Who needs a gym subscription?
04 January 2014: My partner came home from The Trafford Centre at about 9.30 pm, and met up with some friends at The Mardi Gras before seeing a film. They were discussing New Year’s Resolutions and as to why The Greyhound in Partington went the way of the dinosaurs. In the former subject, they were discussing diets and gym subscriptions.
I was reminded of my mother’s attempts to fulfil her resolutions.
On that note, you remembered the legendary Danny Baker’s reference to a slimming aid in a forgotten early 1990s panel game called Bygones. Twenty years on, you are just as amazed as you were then as to whether this device helped with weight loss. It looked like an off-cut from a Triang trike.
The Slimming Wheel
Back in the good old days when we preferred municipal sports facilities over privatised gymnasia, keeping fit was a little more straightforward. We could play football, use the public baths, go jogging, get off the bus a stop or two further away, or do press-ups at home. Besides diets, there was another way of keeping trim which could be done in the comfort of their own home.
In the late 1960s and early 1970s came the Slimming Wheel. Also known as the Slim Wheel by some, it was available in a variety of mail order catalogues and shops. The Slimming Wheel is basically a perambulator wheel with handlebars on the left and the right of the wheel.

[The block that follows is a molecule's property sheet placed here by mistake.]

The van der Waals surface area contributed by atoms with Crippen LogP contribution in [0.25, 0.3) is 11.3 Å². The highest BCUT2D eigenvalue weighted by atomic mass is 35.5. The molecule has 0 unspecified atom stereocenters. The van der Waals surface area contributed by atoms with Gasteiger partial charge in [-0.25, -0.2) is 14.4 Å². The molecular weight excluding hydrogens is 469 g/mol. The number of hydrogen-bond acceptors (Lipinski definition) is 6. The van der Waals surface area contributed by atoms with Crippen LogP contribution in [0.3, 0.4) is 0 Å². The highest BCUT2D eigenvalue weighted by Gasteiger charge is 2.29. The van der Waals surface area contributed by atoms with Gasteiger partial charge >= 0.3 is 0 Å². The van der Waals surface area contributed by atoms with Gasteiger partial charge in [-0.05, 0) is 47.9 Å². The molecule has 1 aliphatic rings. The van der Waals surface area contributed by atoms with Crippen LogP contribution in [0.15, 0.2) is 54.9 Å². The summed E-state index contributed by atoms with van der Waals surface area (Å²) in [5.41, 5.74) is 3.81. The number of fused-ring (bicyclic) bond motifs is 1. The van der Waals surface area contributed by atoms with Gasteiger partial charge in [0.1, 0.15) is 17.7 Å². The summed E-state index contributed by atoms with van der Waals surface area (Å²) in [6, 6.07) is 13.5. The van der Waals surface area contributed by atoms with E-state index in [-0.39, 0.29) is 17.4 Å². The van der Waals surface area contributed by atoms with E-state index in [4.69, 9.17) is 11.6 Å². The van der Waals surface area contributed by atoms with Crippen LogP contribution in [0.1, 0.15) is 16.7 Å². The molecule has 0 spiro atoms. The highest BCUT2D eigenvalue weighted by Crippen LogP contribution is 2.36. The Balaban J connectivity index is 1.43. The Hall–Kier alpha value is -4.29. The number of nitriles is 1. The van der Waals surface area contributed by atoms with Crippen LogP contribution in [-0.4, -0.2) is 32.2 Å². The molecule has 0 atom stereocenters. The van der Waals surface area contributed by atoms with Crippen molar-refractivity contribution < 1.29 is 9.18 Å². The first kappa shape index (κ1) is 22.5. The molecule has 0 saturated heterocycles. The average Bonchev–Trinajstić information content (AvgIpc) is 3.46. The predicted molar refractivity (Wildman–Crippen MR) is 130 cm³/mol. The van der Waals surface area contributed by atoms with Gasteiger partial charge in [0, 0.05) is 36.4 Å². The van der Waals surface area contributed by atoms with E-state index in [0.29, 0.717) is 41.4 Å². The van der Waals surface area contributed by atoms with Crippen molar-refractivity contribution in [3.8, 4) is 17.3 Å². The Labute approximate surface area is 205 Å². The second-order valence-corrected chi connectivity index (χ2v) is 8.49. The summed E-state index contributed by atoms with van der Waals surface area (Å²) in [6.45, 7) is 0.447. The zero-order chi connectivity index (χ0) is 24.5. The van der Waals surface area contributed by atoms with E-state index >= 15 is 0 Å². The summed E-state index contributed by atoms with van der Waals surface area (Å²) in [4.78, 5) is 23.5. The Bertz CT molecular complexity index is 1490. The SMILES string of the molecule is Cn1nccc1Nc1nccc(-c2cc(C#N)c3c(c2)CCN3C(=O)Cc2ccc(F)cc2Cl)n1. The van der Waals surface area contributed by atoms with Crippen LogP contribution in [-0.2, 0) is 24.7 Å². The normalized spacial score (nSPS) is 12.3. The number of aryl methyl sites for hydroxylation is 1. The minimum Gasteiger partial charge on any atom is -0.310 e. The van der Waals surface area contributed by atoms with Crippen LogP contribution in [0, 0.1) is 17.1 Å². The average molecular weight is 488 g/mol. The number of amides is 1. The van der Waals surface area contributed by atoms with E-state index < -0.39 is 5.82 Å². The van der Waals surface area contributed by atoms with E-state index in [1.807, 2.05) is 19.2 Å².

One example sold by Shopertunities (in their Shepherds Bush and High Holborn shops) claimed to be ‘scientifically designed’ with a ‘balanced steel axle’ and ‘Supergrips’. The third attribute, marketing speak for more comfortable handles. The advertisement cajoled its users to ‘kneel, grasp wheel, push forward, pull back’ for a few minutes a day. Great when the public baths are closed as your commute home means missing the last public swim time.
21st century equivalents are pretty much available today. This time for under a tenner or thereabouts. So they must have had some benefits.
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1970 price: Shopertunities’ Slimming Wheel sold for 9’11 (plus 3’1 postage and packaging). It also came with a free ‘Comfy Foam Kneeling Pad’. It was claimed in their advertisement that similar models were available for up to 59’6!.
2013 price: £6.99, Amazon.co.uk (checked on the 21 November 2013).
S.V., 11 December 2013.